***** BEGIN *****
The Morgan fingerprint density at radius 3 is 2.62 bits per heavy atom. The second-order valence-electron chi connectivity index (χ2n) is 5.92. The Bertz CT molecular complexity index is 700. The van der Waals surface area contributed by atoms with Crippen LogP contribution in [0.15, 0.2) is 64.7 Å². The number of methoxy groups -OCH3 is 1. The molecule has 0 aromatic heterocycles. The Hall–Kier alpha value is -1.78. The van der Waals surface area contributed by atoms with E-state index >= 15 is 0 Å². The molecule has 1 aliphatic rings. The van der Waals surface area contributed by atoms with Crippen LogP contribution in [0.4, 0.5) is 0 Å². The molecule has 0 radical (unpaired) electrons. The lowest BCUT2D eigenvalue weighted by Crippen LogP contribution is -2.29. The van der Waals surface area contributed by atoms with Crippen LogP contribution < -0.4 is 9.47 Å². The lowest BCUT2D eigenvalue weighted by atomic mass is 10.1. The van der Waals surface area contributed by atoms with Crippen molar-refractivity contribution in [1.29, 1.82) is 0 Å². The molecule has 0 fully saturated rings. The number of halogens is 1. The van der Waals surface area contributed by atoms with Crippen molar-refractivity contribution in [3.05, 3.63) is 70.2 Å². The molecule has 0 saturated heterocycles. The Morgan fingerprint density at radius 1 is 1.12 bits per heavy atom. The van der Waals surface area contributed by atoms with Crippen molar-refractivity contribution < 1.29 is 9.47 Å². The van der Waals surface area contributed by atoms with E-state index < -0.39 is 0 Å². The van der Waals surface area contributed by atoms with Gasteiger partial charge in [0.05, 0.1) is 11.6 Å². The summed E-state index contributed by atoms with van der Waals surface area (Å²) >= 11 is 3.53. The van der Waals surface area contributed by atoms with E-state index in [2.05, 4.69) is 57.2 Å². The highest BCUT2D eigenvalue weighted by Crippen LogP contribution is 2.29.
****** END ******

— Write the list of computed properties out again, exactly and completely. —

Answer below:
The Morgan fingerprint density at radius 3 is 2.62 bits per heavy atom. The second-order valence-electron chi connectivity index (χ2n) is 5.92. The Bertz CT molecular complexity index is 700. The van der Waals surface area contributed by atoms with Crippen LogP contribution in [0.15, 0.2) is 64.7 Å². The number of methoxy groups -OCH3 is 1. The molecule has 0 aromatic heterocycles. The Hall–Kier alpha value is -1.78. The van der Waals surface area contributed by atoms with E-state index >= 15 is 0 Å². The molecule has 1 aliphatic rings. The van der Waals surface area contributed by atoms with Crippen LogP contribution in [0.4, 0.5) is 0 Å². The molecule has 0 radical (unpaired) electrons. The lowest BCUT2D eigenvalue weighted by Crippen LogP contribution is -2.29. The van der Waals surface area contributed by atoms with Crippen LogP contribution < -0.4 is 9.47 Å². The lowest BCUT2D eigenvalue weighted by atomic mass is 10.1. The van der Waals surface area contributed by atoms with Crippen molar-refractivity contribution in [1.29, 1.82) is 0 Å². The molecule has 0 fully saturated rings. The number of halogens is 1. The van der Waals surface area contributed by atoms with Crippen molar-refractivity contribution in [3.05, 3.63) is 70.2 Å². The molecule has 0 saturated heterocycles. The Morgan fingerprint density at radius 1 is 1.12 bits per heavy atom. The van der Waals surface area contributed by atoms with Crippen molar-refractivity contribution < 1.29 is 9.47 Å². The van der Waals surface area contributed by atoms with E-state index < -0.39 is 0 Å². The van der Waals surface area contributed by atoms with Gasteiger partial charge in [0.05, 0.1) is 11.6 Å². The summed E-state index contributed by atoms with van der Waals surface area (Å²) >= 11 is 3.53. The van der Waals surface area contributed by atoms with E-state index in [2.05, 4.69) is 57.2 Å². The highest BCUT2D eigenvalue weighted by Crippen LogP contribution is 2.29.